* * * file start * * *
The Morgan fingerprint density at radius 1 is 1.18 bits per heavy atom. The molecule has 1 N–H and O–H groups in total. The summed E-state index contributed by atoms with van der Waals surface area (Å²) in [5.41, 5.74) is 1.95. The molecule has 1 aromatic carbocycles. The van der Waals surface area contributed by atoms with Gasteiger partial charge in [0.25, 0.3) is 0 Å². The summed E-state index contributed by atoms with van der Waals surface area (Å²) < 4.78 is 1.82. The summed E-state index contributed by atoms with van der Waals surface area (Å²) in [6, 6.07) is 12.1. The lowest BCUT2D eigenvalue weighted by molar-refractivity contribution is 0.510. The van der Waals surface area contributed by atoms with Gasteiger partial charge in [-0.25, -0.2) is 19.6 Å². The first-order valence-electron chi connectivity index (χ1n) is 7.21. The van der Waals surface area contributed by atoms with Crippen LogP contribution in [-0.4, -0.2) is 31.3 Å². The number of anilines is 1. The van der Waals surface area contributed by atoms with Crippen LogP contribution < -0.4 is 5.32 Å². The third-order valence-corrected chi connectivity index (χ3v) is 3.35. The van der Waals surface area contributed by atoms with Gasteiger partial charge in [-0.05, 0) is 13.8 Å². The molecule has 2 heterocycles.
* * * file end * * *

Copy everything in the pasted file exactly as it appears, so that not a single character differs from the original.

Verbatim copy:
The Morgan fingerprint density at radius 1 is 1.18 bits per heavy atom. The molecule has 1 N–H and O–H groups in total. The summed E-state index contributed by atoms with van der Waals surface area (Å²) in [5.41, 5.74) is 1.95. The molecule has 1 aromatic carbocycles. The van der Waals surface area contributed by atoms with Gasteiger partial charge in [0.25, 0.3) is 0 Å². The summed E-state index contributed by atoms with van der Waals surface area (Å²) < 4.78 is 1.82. The summed E-state index contributed by atoms with van der Waals surface area (Å²) in [6, 6.07) is 12.1. The lowest BCUT2D eigenvalue weighted by molar-refractivity contribution is 0.510. The van der Waals surface area contributed by atoms with Gasteiger partial charge in [-0.25, -0.2) is 19.6 Å². The first-order valence-electron chi connectivity index (χ1n) is 7.21. The van der Waals surface area contributed by atoms with Crippen LogP contribution in [-0.4, -0.2) is 31.3 Å². The number of anilines is 1. The van der Waals surface area contributed by atoms with Crippen LogP contribution < -0.4 is 5.32 Å². The third-order valence-corrected chi connectivity index (χ3v) is 3.35. The van der Waals surface area contributed by atoms with Gasteiger partial charge in [-0.05, 0) is 13.8 Å². The molecule has 2 heterocycles.